I Was Already Looking to Sell
Now that Sandy came storming in, I’m not sure what to do next. The ironic fact – I was actively looking to trade up via the 1031 rule. The reasons were:
- I’ve owned the property for over 11 years and felt it was maxed out with its property gains.
- Since it’s a condo, I’m somewhat limited with property improvements to increase the rental rate.
- I felt I had enough experience with this property, and I am ready to go for more complex rental properties.
Basically I was ready to move on but hadn’t found a suitable property in the Long Island area. Prices in New York, while they have fallen, still aren’t so cheap compared to the rental rate ratio.
So a new property in the Long Island area meant either I would have a negative cash flow (which I would never ever do) or need to invest a lot of cash into the property. More of your own money in real estate decreases your cash on cash return. This also puts more risk on the landlord.
There are many risks in being a landlord, notwithstanding hurricanes. These risks factor into the decision of buying a rental property. After all, renters get all of the rights, and comparatively landlords have much less. So I’m not even sure I will buy another property in the New York area as the risks seem still too high to the reward. I’ve eliminated buying an out of state property even though areas like Atlanta have some great real estate deals. It isn’t worth the headaches, and I would rely on a management company.
After this horrible experience, it doesn’t mean I disliked owning my apartment. I actually quite enjoyed being a landlord. I laugh at individuals who are concerned about getting a 3AM phone call about some clogged toilet. They’ve obviously never owned a property before and have no idea what the real risks are. In reality that’s the least of your concerns and really isn’t a big deal if it does occur.
What Are My Options?
So the big question now is what to do with my rental property. I’m looking at taking this big lemon and making it into lemonade. These are the possible options:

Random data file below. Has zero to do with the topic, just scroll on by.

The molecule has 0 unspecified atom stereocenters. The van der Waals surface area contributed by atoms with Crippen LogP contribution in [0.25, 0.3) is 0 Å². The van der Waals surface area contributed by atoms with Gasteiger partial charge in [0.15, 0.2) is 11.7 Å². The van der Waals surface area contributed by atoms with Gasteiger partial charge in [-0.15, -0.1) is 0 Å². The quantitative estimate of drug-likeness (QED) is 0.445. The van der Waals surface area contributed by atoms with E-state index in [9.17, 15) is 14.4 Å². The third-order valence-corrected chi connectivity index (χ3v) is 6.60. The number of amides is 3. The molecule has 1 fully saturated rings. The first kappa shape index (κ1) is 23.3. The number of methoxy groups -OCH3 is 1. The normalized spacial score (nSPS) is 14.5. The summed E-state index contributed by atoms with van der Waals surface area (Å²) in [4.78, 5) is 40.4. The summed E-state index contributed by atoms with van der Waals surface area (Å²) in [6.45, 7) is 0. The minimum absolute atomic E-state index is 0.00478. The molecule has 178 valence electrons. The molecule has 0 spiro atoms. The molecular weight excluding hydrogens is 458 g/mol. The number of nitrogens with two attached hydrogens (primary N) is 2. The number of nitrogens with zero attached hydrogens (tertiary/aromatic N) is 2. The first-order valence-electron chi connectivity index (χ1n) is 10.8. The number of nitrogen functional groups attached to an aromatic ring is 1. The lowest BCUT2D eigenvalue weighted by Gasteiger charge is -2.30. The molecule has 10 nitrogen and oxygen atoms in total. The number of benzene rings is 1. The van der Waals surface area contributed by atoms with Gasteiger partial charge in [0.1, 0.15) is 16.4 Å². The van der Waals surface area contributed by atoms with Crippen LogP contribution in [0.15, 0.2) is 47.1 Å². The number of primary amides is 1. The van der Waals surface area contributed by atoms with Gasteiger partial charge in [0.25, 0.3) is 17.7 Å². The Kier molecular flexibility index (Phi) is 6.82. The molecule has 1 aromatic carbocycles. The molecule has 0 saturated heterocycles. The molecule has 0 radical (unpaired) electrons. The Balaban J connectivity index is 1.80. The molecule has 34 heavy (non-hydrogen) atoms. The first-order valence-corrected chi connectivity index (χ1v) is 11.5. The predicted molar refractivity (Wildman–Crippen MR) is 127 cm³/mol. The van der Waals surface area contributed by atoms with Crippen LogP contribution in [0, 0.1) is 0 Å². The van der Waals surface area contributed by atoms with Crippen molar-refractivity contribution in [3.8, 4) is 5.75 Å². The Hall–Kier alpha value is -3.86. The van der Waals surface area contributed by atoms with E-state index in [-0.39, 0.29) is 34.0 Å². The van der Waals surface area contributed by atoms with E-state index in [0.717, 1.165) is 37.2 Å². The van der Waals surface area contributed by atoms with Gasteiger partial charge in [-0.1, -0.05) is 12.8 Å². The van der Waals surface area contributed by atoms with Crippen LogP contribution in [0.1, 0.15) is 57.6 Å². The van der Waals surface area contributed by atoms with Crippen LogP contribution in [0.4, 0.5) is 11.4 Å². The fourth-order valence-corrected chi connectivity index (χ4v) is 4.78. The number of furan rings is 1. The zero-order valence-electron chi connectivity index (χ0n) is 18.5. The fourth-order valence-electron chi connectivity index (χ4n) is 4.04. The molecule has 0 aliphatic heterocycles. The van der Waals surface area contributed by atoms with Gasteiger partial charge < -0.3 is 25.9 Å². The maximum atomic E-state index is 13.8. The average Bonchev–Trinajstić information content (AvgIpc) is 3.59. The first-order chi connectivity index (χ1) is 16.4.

- Clean up the mold, mess and sell the property stripped – Create a blank slate and allow the new owner to do all of the work. Typically this means I’ll find a flipper who would buy the property, and that means they are looking for a good deal. With the amount of equity in the property I would still come out ahead, though at the biggest loss compared to my other options. However, the risk is the lowest, and it requires the least amount of capital.
- After renovation, flip the property – This is a possible option, though I suspect it would sell significantly lower than what it was worth prior to the hurricane. The biggest risk I see is, would anyone buy the property. I have enough money to pay for this option, but obviously it would be painful to do. The kitchen was redone 9 years ago, so it was still somewhat new. The bathroom was in dire need of an upgrade, so that was no loss. Replacing the electric might be one of the biggest expenses.
- After the renovation, find a tenant for year round living. – I wonder if renters would be interested in coming back to the area? Especially for a unit that was flooded. I suspect my profit margin would be lower for a number of reasons (higher common charges, higher insurance rates, lower rental rate, etc.) It more than likely would put me into a negative monthly cash flow.
- Create it into a fully furnished summer rental – This was one of the reasons why I bought the property. Long Beach not only has strong year-round rental market, but a very strong summer rental market. This is especially true for properties right next to the beach. Typically summer rentals pay for the entire year of expenses. Unless the economy is in the tank, I think a summer rental would be easier than a year-round tenant. They have less commitment to the property and are just around for the summer.
- Convert to Section 8 housing – Turn the property into a section 8 rental. I would consider this option as my last resort. While I’m not crazy about this idea, if all else fails, this is a viable option. Long Beach has a long diluted history. In the 1960-70’s it wasn’t such a nice area. Till this day, Long Beach today still has a decent amount of section 8 housing.
Readers: What would you do? Do you have any suggestions about handling this situation? Do you have any recommendations?